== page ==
‘It isn’t good enough’: Farage slams rising interest rates
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Speaking on his GB News broadcast, Mr Farage said it “isn’t good enough” just to forecast financial doom and do nothing about it. He claimed that “fresh initiatives” are needed to help the economy recover and that energy is “one of the keys” to reversing these difficulties.
Reciting the International Monetary Policy’s projections for the future of the UK economy, Mr Farage slammed the hopelessness of it.
He said on GB News: “What we have is an acceptance now through the Bank of England and elsewhere that we’re going to go on for two years, with inflation, and with very very low growth indeed.
“Frankly, it isn’t good enough just to sit here and expect you out there, paying the bills, paying your taxes, just to accept it.
“We really do need some fresh initiatives, to help us get the economy in this country back onto its feet and yes, I think energy is one of the keys to that.”
The Bank of England approved a fourth interest rate hike since last December today to battle soaring inflation prices.
The aftermath of the pandemic and the fallout from the war in Ukraine have caused an extraordinary rise in inflation.
Prices are rising at seven percent a year in the UK, the highest hike in more than 30 years.
Interest rate increases have been used by the Bank of England as a means of controlling the chaos.
The raised base interest rate to one percent makes 2022 the highest year for rates in 13 years.
The Bank’s Monetary Policy Committee approved a 25-basis point increase by a majority of six to three as the public struggle with soaring prices.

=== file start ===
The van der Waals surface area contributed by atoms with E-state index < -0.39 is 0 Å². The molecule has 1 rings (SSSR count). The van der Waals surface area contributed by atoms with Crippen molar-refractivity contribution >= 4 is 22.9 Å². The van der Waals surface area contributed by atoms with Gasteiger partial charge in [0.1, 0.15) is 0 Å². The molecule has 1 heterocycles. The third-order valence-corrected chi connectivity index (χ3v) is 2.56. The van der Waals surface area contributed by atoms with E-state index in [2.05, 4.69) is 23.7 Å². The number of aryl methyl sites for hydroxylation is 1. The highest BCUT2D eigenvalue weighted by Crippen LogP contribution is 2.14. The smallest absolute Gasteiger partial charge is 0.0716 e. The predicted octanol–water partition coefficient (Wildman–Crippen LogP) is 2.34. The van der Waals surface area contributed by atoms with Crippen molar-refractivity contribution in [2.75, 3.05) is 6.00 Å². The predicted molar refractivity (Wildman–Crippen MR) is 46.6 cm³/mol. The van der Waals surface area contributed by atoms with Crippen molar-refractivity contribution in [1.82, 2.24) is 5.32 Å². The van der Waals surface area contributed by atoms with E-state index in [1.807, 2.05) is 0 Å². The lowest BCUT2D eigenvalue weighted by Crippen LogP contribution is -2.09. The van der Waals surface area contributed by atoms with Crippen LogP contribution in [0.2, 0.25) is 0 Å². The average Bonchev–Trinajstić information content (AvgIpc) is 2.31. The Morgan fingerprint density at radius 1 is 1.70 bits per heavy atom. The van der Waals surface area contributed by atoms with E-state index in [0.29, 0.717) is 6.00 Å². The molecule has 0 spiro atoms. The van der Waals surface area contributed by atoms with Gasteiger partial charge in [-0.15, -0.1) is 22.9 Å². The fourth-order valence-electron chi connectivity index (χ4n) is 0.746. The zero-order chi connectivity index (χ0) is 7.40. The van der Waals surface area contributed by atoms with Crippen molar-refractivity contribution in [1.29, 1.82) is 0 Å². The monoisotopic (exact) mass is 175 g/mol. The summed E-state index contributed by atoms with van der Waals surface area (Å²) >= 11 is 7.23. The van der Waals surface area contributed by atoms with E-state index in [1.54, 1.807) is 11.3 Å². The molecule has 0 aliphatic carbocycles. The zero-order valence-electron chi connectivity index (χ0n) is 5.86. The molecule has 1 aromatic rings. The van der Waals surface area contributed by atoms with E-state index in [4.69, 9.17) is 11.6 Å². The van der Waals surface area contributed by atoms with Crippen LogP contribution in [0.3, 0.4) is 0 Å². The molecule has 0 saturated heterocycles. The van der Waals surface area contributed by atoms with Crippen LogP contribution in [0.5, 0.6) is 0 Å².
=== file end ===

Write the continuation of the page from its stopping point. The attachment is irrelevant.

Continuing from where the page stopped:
They said the three dissenting members wanted to raise the interest rate even higher to 1.25 percent.
The Bank of England also expects inflation to rise to almost 10 percent by the end of this year, spelling further difficulty.
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After the announcement, the sterling hit an almost two year low of 1.24 against the dollar earlier this afternoon.
Defending the fourth rate increase, Bank of England governor Andrew Bailey said it was important to “put the rise into context”.
He said: “I think it’s important to put that into the context of the shock that we’re seeing.
“We’re seeing this unprecedentedly large shock to real income in this country coming from abroad, it’s a terms of trade shock. … And that is having a negative effect on real income, we think that’s going to feed through to activity during the course of this year in a big way.”
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